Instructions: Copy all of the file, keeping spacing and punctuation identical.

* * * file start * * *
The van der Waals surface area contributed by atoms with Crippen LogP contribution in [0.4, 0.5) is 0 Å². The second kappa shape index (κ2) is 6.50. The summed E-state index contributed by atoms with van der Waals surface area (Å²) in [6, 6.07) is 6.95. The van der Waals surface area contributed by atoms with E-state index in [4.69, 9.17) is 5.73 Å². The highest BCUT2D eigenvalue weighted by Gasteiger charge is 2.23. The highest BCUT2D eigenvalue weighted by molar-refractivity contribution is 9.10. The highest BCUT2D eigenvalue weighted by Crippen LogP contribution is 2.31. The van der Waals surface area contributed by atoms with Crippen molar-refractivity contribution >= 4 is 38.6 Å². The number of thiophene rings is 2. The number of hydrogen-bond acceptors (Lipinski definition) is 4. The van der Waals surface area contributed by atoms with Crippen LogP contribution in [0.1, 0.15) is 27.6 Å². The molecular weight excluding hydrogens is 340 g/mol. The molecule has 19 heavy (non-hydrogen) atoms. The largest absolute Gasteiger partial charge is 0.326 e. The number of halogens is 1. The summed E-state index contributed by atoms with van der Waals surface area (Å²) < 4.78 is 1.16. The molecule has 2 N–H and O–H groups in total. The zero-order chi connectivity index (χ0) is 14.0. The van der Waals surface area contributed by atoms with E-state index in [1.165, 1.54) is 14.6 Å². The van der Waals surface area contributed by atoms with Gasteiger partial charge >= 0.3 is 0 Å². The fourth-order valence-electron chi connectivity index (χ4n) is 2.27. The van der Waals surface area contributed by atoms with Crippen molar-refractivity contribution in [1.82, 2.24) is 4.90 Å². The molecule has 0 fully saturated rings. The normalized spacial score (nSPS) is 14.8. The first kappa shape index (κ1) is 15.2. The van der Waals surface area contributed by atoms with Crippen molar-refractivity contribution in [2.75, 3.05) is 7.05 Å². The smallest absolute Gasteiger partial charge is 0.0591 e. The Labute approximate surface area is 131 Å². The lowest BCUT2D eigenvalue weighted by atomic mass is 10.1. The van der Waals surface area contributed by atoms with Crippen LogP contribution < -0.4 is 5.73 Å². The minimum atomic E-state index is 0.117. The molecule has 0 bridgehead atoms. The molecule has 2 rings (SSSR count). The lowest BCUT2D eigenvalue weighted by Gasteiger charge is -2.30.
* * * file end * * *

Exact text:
The van der Waals surface area contributed by atoms with Crippen LogP contribution in [0.4, 0.5) is 0 Å². The second kappa shape index (κ2) is 6.50. The summed E-state index contributed by atoms with van der Waals surface area (Å²) in [6, 6.07) is 6.95. The van der Waals surface area contributed by atoms with E-state index in [4.69, 9.17) is 5.73 Å². The highest BCUT2D eigenvalue weighted by Gasteiger charge is 2.23. The highest BCUT2D eigenvalue weighted by molar-refractivity contribution is 9.10. The highest BCUT2D eigenvalue weighted by Crippen LogP contribution is 2.31. The van der Waals surface area contributed by atoms with Crippen molar-refractivity contribution >= 4 is 38.6 Å². The number of thiophene rings is 2. The number of hydrogen-bond acceptors (Lipinski definition) is 4. The van der Waals surface area contributed by atoms with Crippen LogP contribution in [0.1, 0.15) is 27.6 Å². The molecular weight excluding hydrogens is 340 g/mol. The molecule has 19 heavy (non-hydrogen) atoms. The largest absolute Gasteiger partial charge is 0.326 e. The number of halogens is 1. The summed E-state index contributed by atoms with van der Waals surface area (Å²) < 4.78 is 1.16. The molecule has 2 N–H and O–H groups in total. The zero-order chi connectivity index (χ0) is 14.0. The van der Waals surface area contributed by atoms with E-state index in [1.165, 1.54) is 14.6 Å². The van der Waals surface area contributed by atoms with Gasteiger partial charge >= 0.3 is 0 Å². The fourth-order valence-electron chi connectivity index (χ4n) is 2.27. The van der Waals surface area contributed by atoms with Crippen molar-refractivity contribution in [1.82, 2.24) is 4.90 Å². The molecule has 0 fully saturated rings. The normalized spacial score (nSPS) is 14.8. The first kappa shape index (κ1) is 15.2. The van der Waals surface area contributed by atoms with Crippen molar-refractivity contribution in [2.75, 3.05) is 7.05 Å². The smallest absolute Gasteiger partial charge is 0.0591 e. The Labute approximate surface area is 131 Å². The lowest BCUT2D eigenvalue weighted by atomic mass is 10.1. The van der Waals surface area contributed by atoms with Crippen LogP contribution < -0.4 is 5.73 Å². The minimum atomic E-state index is 0.117. The molecule has 0 bridgehead atoms. The molecule has 2 rings (SSSR count). The lowest BCUT2D eigenvalue weighted by Gasteiger charge is -2.30.